and every brake adjustment you make will be referenced to the croked wheel
then when you remove and reinstall the wheel
the brakes will be crooked again
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Old 07-23-13, 12:05 PM
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The front lock nut holds the arms together and is not to be used to centre the brakes... after setting the brake in place by tightening the rear nut you can use the hammer / punch method for brakes with no wrench flats to get the brake into proper alignment.
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Old 07-23-13, 01:24 PM
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Originally Posted by cny-bikeman View Post
There are several ways to center side-pull brakes. Probably the easiest to explain, and a very old method, is to use a hammer and flat punch or similar, explained at: https://davesbikeblog.squarespace.com...ll-brakes.html.
This method was extremely simple and very effective!

Thank you everybody for your contributions.
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Old 07-23-13, 02:07 PM
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Half the work on keeping sidepulls centered on a frame should to make sure that your brake cable routing and length will excert the least amount of pulling or pushing loads on the caliper when the handlebar is turned through it's maximum angles fron=m the frame....but some brake calipers do seem to resist centering despite any sort of adjustment you may do to it or the cables (I remember Weinmann sidepull brakes used to be stubborn for me back in the 80's. I pretty much had to adjust them for dentering after every ride.). But do check your cable length and routing very careful, and you will be at least half way to getting your brakes to remain centered on you bike...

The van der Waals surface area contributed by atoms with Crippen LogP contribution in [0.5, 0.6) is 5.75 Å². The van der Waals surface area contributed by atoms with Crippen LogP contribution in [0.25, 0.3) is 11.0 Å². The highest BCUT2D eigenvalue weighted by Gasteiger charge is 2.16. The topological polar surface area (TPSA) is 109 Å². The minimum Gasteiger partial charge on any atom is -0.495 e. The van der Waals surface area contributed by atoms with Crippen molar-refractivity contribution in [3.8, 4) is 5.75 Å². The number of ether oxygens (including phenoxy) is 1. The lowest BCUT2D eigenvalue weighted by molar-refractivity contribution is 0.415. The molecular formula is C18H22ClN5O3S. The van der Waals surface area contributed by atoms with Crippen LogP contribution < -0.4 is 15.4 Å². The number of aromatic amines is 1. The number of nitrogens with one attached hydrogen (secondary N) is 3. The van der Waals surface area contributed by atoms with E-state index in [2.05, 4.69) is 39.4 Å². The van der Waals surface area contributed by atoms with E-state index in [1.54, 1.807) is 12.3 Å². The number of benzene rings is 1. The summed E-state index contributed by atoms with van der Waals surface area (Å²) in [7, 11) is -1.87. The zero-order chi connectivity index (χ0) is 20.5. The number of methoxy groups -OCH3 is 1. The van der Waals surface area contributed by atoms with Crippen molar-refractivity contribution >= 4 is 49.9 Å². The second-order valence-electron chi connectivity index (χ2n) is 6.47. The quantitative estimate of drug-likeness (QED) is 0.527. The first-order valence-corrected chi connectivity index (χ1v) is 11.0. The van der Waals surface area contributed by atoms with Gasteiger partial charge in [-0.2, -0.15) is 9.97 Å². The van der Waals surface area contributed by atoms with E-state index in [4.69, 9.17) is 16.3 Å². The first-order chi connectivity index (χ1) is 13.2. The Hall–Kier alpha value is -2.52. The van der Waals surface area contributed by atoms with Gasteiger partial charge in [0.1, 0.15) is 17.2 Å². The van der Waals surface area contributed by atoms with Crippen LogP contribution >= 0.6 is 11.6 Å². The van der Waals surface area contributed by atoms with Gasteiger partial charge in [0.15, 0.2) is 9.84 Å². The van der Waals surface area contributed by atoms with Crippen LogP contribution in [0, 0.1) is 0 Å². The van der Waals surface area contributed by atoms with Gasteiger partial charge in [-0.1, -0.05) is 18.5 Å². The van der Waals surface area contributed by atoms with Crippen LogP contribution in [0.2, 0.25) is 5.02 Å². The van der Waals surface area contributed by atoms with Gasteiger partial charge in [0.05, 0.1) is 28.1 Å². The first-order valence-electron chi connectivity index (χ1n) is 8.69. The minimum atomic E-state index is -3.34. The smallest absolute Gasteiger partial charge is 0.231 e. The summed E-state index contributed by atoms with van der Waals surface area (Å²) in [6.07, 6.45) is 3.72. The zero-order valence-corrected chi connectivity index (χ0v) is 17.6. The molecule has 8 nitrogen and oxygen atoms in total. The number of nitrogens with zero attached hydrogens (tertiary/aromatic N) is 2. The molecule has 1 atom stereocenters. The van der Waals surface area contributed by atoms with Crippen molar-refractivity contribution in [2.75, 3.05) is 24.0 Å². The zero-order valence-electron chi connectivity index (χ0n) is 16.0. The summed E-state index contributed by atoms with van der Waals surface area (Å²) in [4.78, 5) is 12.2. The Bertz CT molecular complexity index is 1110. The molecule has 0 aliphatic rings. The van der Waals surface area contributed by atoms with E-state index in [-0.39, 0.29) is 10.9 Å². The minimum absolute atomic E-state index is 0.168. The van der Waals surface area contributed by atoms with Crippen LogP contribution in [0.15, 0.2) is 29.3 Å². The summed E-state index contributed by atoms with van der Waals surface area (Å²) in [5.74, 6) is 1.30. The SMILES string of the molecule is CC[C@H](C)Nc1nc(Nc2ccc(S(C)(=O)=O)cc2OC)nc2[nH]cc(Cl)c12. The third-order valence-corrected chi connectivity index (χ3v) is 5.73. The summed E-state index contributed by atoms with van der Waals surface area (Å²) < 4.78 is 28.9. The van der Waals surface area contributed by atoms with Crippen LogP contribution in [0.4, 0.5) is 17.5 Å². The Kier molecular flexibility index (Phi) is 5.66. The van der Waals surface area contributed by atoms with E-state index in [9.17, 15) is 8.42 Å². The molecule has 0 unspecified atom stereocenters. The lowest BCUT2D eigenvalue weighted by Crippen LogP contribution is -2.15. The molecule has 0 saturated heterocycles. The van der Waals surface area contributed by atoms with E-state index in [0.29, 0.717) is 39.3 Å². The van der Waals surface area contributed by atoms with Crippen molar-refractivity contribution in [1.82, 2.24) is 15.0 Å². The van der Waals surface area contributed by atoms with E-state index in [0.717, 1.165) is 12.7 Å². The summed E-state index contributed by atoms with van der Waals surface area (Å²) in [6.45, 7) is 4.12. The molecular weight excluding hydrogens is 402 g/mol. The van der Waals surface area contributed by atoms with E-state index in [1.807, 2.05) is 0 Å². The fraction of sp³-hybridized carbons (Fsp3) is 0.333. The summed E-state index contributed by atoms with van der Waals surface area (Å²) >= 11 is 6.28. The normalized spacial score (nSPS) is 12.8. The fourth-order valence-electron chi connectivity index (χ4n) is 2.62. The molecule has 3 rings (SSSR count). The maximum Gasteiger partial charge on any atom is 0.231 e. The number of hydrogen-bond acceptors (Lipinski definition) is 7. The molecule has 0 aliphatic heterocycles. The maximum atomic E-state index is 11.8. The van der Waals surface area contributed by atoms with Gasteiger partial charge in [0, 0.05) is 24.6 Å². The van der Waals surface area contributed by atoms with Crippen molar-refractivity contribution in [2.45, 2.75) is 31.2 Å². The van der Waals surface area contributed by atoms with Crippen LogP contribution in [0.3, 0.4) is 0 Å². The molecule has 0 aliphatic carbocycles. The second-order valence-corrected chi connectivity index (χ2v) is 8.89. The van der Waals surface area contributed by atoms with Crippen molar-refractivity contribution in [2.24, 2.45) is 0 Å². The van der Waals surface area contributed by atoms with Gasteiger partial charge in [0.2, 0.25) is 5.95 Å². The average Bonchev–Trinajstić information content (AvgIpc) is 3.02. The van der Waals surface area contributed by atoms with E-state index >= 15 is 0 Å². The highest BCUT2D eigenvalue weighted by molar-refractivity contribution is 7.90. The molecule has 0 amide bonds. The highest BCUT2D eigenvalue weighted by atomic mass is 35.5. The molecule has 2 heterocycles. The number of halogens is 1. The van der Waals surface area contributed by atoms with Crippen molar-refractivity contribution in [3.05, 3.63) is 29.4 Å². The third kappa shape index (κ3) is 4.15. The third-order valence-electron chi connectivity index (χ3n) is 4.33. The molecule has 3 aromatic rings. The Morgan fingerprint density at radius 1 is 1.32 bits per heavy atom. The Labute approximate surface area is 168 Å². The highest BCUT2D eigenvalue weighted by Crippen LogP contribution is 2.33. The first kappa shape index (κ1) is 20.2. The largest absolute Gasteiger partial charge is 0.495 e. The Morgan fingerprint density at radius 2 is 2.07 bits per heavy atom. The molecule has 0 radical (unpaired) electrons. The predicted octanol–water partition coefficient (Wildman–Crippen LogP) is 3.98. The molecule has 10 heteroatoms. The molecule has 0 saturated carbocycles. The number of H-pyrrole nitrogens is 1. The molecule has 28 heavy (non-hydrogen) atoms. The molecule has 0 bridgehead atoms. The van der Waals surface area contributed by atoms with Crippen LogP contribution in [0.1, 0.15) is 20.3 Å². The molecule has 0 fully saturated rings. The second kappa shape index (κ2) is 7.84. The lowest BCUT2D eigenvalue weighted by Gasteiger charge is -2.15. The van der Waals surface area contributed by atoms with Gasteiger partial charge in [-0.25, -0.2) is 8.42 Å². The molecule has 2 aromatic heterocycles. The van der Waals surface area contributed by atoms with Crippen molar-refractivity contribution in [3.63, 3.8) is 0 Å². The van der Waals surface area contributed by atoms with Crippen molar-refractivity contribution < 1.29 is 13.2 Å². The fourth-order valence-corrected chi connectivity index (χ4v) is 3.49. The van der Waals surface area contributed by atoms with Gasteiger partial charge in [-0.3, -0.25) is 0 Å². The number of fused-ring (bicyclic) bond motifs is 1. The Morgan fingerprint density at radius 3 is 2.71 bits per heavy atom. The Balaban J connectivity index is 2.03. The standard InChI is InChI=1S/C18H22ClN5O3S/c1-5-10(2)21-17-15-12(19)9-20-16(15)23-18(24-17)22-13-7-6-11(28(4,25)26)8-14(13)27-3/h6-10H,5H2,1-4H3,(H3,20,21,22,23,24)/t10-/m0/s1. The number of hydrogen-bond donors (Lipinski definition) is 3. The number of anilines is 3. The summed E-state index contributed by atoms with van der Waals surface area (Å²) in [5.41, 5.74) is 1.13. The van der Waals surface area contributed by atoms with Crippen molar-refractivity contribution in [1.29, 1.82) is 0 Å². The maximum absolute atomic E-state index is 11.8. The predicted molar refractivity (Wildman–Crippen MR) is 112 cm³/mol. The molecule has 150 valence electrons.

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Old 07-23-13, 02:36 PM
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These are old single pivot brakes. it just takes experience to get better at it. I tried 2 teethed washers, between the fork, and rear brake bridge and the nuts/washers. Someone here once mentioned that. When I tighten the brakes. I put a dime or washer under the brake pads, before putting the third hand on the calipers. Also Sheldonbrown.com // Chris
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Old 07-24-13, 07:49 AM
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Originally Posted by Sixty Fiver View Post
The front lock nut holds the arms together and is not to be used to centre the brakes... after setting the brake in place by tightening the rear nut you can use the hammer / punch method for brakes with no wrench flats to get the brake into proper alignment.
As long as people are mentioning other methods there is one that does indeed involve the front nuts. One locks the two front nuts together firmly, making sure that the pivot is properly adjusted. Then you put one wrench on the rear nut and the other on the locknut if moving the caliper clockwise and on the pivot adjusting nut if moving counterclockwise. Allows very accurate adjustment to where you want the caliper to sit.
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Old 07-24-13, 10:48 AM
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Originally Posted by cny-bikeman View Post
There are several ways to center side-pull brakes. Probably the easiest to explain, and a very old method, is to use a hammer and flat punch or similar, explained at: https://davesbikeblog.squarespace.com...ll-brakes.html.
Thank you for this.